With a total of 4,086 dot.ie domain names registered in Waterford over the first six months of the year, the company which manages Ireland’s national domain name believes the Government should create a ‘digital town’ hub in Waterford city. IE Domain Registry believes that such a development should form an integral element of the Government’s protracted National Broadband Plan, which remains ‘in limbo’ following the resignation of Communications Minister Denis Naughten.
An independent audit into the process, which currently has only one bidder, has already commenced its work. According to David Curtin, the company’s Chief Executive: “Digital hubs act like magnets for investment. Gorey (Wexford), which is IE Domain Registry’s first recognised ‘Digital Town’, is a superb example of this. The co-working space here, The Hatch Lab, which is powered by high-speed broadband, is home to several European HQs, local entrepreneurs, and remote workers. The Ludgate Hub in Skibbereen (Cork), which has a gigabit broadband connection, not only offers space for local entrepreneurs, but even offers its own business start-up fund.” He added: “At present, the Government is trying to be everything to everyone all at once, and that approach simply isn’t feasible. The delays that have resulted from this approach come at the expense of many regional urban centres that would otherwise have immediately reaped the rewards of a modern digital infrastructure. By channelling investment into towns with high-growth potential (particularly in terms of revenue generated from e-commerce) citizens, business owners and local government will benefit.”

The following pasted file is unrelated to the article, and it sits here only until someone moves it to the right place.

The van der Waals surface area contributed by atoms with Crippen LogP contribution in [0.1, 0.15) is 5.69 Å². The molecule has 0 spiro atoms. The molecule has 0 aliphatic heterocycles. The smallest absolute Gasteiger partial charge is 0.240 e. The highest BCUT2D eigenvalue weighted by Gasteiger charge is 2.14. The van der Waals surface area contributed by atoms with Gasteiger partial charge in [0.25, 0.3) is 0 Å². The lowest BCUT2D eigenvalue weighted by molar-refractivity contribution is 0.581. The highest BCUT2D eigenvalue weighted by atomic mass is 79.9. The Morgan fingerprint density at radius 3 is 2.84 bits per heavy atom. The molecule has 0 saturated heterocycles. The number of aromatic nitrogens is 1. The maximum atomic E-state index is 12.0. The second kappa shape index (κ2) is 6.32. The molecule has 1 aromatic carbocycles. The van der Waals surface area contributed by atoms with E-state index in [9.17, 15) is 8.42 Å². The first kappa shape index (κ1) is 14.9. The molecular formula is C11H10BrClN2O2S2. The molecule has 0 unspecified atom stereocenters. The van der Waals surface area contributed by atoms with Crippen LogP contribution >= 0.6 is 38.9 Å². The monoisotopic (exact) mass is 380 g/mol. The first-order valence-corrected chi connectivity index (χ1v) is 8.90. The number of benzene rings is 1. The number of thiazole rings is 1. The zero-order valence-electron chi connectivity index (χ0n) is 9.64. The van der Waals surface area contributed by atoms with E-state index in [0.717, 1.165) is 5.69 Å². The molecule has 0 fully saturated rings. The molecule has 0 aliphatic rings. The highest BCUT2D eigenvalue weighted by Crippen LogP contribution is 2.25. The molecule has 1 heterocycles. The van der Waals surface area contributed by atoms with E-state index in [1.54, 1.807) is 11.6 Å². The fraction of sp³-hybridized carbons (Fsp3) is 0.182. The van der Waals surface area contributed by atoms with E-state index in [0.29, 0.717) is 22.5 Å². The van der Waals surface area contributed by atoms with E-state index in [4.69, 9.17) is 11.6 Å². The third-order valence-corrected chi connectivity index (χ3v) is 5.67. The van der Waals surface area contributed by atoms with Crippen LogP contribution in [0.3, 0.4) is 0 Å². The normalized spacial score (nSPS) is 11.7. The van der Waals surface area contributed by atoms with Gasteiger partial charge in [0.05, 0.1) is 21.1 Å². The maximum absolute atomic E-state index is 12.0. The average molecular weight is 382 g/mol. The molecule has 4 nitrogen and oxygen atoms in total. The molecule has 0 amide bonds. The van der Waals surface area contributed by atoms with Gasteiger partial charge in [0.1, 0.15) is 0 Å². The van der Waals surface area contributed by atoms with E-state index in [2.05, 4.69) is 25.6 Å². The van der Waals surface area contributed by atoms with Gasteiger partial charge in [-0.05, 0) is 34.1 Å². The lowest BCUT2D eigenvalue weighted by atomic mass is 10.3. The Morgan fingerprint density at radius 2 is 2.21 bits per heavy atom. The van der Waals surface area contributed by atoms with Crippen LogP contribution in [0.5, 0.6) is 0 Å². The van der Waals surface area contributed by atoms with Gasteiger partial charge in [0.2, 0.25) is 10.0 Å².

Mr Curtin concluded: “We need to focus on making sure that SMEs outside of Dublin and other Irish cities not only meet the needs of local customers, but also have the capabilities to scale internationally and export to customers in foreign markets. A new National Broadband Plan must prioritise this and focus on turning Ireland’s offline high streets into digital towns.”